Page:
The UK-China Innovation Collaboration to tackle AMR - external link - with the Chinese Ministry of Science & Technology (MoST). An investment of £10 million, with matched-resource funding by the Chinese government, will support ground-breaking, bilateral and unique research and development, which addresses the growing threat of drug-resistant infections and benefit people in LMICs. This is delivered by Innovate UK in the UK.
It is estimated that 5,000 deaths are caused every year in the UK because antibiotics no longer work for some infections. Lord Jim O'Neill's UK review on AMR in 2016 estimated that by 2050, if no actions are taken to contain AMR, the number of deaths could rise to 10 million by 2050 and cost the global economy up to US $100 trillion. Rising drug resistance is a threat that knows no borders, if we do not tackle it, every day procedures such as caesareans sections, cancer therapy, and hip replacements will become extremely dangerous.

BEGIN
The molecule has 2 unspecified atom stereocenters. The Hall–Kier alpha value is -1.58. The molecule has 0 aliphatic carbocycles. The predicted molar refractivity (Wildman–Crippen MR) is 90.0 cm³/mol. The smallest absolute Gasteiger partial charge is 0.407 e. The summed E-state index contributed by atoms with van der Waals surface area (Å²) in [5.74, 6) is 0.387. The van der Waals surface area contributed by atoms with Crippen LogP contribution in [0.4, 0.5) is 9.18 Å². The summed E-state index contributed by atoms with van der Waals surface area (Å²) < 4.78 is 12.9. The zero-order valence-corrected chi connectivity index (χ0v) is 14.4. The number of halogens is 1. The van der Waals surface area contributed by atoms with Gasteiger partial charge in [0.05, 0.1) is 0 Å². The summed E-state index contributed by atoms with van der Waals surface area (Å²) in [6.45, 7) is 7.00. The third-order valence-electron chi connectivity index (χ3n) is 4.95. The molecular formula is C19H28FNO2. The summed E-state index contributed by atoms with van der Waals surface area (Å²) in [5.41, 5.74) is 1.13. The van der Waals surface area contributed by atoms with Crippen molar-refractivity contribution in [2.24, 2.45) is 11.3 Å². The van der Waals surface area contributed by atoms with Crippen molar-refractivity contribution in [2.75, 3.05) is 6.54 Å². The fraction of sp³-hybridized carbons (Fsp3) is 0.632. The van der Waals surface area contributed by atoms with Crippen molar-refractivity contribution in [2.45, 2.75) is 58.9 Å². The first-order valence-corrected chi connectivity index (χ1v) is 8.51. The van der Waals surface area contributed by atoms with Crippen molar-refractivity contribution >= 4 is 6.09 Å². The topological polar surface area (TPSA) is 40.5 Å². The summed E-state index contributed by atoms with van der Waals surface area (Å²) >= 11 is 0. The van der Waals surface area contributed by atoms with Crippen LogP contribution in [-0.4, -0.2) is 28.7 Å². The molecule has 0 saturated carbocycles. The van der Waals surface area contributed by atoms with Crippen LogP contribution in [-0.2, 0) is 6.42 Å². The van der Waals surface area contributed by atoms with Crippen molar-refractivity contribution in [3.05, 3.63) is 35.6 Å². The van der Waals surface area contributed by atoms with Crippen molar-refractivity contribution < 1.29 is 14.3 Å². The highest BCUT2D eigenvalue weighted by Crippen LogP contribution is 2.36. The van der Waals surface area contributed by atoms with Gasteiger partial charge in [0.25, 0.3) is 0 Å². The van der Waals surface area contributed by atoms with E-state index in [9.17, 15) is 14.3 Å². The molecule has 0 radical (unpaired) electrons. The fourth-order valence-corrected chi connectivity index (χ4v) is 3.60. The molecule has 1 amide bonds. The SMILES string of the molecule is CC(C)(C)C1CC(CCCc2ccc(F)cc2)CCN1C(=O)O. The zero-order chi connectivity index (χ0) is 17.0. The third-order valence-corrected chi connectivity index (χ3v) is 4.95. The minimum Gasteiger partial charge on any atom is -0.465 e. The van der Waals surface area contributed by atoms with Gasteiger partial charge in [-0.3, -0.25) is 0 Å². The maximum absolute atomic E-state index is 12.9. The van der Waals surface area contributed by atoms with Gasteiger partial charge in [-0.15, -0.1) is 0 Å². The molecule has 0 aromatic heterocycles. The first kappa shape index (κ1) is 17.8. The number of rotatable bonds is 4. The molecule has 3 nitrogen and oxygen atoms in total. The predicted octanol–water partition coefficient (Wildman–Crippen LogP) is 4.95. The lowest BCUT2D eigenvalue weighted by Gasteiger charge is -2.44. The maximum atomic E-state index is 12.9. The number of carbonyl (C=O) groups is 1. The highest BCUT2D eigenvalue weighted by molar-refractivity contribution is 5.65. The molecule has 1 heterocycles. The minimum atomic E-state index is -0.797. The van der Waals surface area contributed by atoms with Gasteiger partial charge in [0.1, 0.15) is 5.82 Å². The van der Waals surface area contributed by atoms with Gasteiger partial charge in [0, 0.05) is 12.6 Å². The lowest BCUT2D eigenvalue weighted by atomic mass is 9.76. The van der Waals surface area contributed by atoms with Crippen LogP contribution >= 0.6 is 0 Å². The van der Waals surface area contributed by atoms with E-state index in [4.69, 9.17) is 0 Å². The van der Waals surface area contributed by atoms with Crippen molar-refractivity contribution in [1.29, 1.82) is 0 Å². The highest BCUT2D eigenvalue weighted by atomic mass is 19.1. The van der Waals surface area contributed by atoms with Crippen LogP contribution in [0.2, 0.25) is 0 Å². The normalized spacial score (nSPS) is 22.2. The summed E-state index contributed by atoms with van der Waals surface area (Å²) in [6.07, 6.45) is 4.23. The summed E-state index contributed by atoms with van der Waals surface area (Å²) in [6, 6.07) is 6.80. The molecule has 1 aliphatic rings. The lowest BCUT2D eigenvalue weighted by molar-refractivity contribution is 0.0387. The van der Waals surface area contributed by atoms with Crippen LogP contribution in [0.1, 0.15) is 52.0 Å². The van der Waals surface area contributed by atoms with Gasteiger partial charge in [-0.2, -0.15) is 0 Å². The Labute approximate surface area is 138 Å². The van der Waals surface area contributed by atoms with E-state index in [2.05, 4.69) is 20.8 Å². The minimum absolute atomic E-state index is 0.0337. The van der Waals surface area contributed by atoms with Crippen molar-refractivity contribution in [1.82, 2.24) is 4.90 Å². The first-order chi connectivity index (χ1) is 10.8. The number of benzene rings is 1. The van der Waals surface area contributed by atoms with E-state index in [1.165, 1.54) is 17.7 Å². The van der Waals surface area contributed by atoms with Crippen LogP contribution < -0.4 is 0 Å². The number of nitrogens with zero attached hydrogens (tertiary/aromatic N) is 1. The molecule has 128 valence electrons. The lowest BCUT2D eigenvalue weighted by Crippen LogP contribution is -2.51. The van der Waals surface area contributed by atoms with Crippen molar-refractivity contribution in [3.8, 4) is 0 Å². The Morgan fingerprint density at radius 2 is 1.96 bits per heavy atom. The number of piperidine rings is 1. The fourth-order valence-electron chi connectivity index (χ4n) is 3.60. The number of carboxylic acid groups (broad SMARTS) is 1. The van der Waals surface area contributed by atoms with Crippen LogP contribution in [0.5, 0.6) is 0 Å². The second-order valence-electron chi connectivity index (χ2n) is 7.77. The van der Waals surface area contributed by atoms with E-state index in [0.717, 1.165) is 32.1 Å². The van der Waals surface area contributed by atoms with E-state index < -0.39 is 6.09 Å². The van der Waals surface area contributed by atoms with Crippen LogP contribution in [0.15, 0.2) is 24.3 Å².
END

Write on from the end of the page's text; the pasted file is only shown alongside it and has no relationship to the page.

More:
Head of Communications Campaigns
1. The Department for Health & Social Care (DHSC) is the UK government department which is responsible for helping people to live more independent, healthier lives for longer. The Global Antimicrobial Innovation Fund was established to provide seed funding for innovative research and development, specifically in neglected and underinvested areas, to address the threat of AMR.
GAMRIF is a £50 million official development assistance (ODA) investment, which means all projects funded must meet ODA-eligibility requirements, and support research primarily and directly for the benefit of people in low and middle income countries. The fund takes a 'One Health' approach, seeking to invest in potential solutions to reduce the threat of AMR in humans, animals, fish and the environment. The fund seeks to leverage additional global funding through interaction with international government bodies, public-private partnerships, product development partnerships, global funding mechanisms and global forums.